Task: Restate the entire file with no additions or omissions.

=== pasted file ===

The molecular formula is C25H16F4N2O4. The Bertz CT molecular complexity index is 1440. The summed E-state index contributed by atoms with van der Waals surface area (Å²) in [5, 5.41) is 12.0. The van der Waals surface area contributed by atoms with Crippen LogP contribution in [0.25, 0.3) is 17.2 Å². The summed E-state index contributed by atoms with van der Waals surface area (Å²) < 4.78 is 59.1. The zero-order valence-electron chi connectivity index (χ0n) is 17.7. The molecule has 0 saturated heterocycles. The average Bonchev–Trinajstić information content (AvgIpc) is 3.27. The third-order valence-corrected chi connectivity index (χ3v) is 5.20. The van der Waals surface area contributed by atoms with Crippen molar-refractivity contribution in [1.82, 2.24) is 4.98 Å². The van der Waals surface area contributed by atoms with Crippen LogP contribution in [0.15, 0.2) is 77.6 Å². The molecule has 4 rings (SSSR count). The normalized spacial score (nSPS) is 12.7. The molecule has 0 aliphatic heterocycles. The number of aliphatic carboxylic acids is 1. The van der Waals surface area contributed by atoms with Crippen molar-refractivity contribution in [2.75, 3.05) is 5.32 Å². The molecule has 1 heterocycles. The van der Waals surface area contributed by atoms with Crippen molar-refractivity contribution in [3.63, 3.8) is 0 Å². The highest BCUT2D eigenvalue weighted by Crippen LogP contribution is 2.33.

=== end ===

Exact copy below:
The molecular formula is C25H16F4N2O4. The Bertz CT molecular complexity index is 1440. The summed E-state index contributed by atoms with van der Waals surface area (Å²) in [5, 5.41) is 12.0. The van der Waals surface area contributed by atoms with Crippen LogP contribution in [0.25, 0.3) is 17.2 Å². The summed E-state index contributed by atoms with van der Waals surface area (Å²) < 4.78 is 59.1. The zero-order valence-electron chi connectivity index (χ0n) is 17.7. The molecule has 0 saturated heterocycles. The average Bonchev–Trinajstić information content (AvgIpc) is 3.27. The third-order valence-corrected chi connectivity index (χ3v) is 5.20. The van der Waals surface area contributed by atoms with Crippen molar-refractivity contribution in [1.82, 2.24) is 4.98 Å². The van der Waals surface area contributed by atoms with Crippen LogP contribution in [0.15, 0.2) is 77.6 Å². The molecule has 4 rings (SSSR count). The normalized spacial score (nSPS) is 12.7. The molecule has 0 aliphatic heterocycles. The number of aliphatic carboxylic acids is 1. The van der Waals surface area contributed by atoms with Crippen molar-refractivity contribution in [2.75, 3.05) is 5.32 Å². The molecule has 1 heterocycles. The van der Waals surface area contributed by atoms with Crippen molar-refractivity contribution in [3.63, 3.8) is 0 Å². The highest BCUT2D eigenvalue weighted by Crippen LogP contribution is 2.33.